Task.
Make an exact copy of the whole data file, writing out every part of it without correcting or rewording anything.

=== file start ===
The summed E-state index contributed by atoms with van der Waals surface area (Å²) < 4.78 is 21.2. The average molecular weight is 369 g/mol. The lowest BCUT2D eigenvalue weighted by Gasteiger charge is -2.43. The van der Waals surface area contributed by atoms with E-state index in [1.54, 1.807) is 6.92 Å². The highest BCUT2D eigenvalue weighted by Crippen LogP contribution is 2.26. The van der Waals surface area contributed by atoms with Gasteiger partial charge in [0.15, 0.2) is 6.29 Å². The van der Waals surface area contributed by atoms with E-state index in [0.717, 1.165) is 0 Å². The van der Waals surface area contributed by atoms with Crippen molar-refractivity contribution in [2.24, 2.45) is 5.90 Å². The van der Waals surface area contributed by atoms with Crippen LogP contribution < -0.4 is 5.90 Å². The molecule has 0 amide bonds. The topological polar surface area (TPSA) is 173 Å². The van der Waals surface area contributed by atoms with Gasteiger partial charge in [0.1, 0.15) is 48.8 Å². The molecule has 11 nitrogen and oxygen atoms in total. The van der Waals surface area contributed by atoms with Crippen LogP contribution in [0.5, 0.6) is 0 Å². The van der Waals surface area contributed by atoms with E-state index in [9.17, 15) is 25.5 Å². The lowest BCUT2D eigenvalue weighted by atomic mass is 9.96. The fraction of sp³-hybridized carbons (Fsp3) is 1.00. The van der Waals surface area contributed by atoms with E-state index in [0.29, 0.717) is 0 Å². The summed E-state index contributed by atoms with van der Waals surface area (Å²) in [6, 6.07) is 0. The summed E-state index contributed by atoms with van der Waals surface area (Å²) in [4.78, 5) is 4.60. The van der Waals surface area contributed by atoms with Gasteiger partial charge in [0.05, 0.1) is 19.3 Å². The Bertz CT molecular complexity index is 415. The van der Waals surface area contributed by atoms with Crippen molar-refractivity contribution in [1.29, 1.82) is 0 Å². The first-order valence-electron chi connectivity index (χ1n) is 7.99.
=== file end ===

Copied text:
The summed E-state index contributed by atoms with van der Waals surface area (Å²) < 4.78 is 21.2. The average molecular weight is 369 g/mol. The lowest BCUT2D eigenvalue weighted by Gasteiger charge is -2.43. The van der Waals surface area contributed by atoms with E-state index in [1.54, 1.807) is 6.92 Å². The highest BCUT2D eigenvalue weighted by Crippen LogP contribution is 2.26. The van der Waals surface area contributed by atoms with Gasteiger partial charge in [0.15, 0.2) is 6.29 Å². The van der Waals surface area contributed by atoms with E-state index in [0.717, 1.165) is 0 Å². The van der Waals surface area contributed by atoms with Crippen molar-refractivity contribution in [2.24, 2.45) is 5.90 Å². The van der Waals surface area contributed by atoms with Crippen LogP contribution < -0.4 is 5.90 Å². The molecule has 0 amide bonds. The topological polar surface area (TPSA) is 173 Å². The van der Waals surface area contributed by atoms with Gasteiger partial charge in [0.1, 0.15) is 48.8 Å². The molecule has 11 nitrogen and oxygen atoms in total. The van der Waals surface area contributed by atoms with Crippen LogP contribution in [0.5, 0.6) is 0 Å². The van der Waals surface area contributed by atoms with E-state index in [9.17, 15) is 25.5 Å². The lowest BCUT2D eigenvalue weighted by atomic mass is 9.96. The fraction of sp³-hybridized carbons (Fsp3) is 1.00. The van der Waals surface area contributed by atoms with E-state index in [0.29, 0.717) is 0 Å². The summed E-state index contributed by atoms with van der Waals surface area (Å²) in [6, 6.07) is 0. The summed E-state index contributed by atoms with van der Waals surface area (Å²) in [4.78, 5) is 4.60. The van der Waals surface area contributed by atoms with Gasteiger partial charge in [0.05, 0.1) is 19.3 Å². The Bertz CT molecular complexity index is 415. The van der Waals surface area contributed by atoms with Crippen molar-refractivity contribution in [1.29, 1.82) is 0 Å². The first-order valence-electron chi connectivity index (χ1n) is 7.99.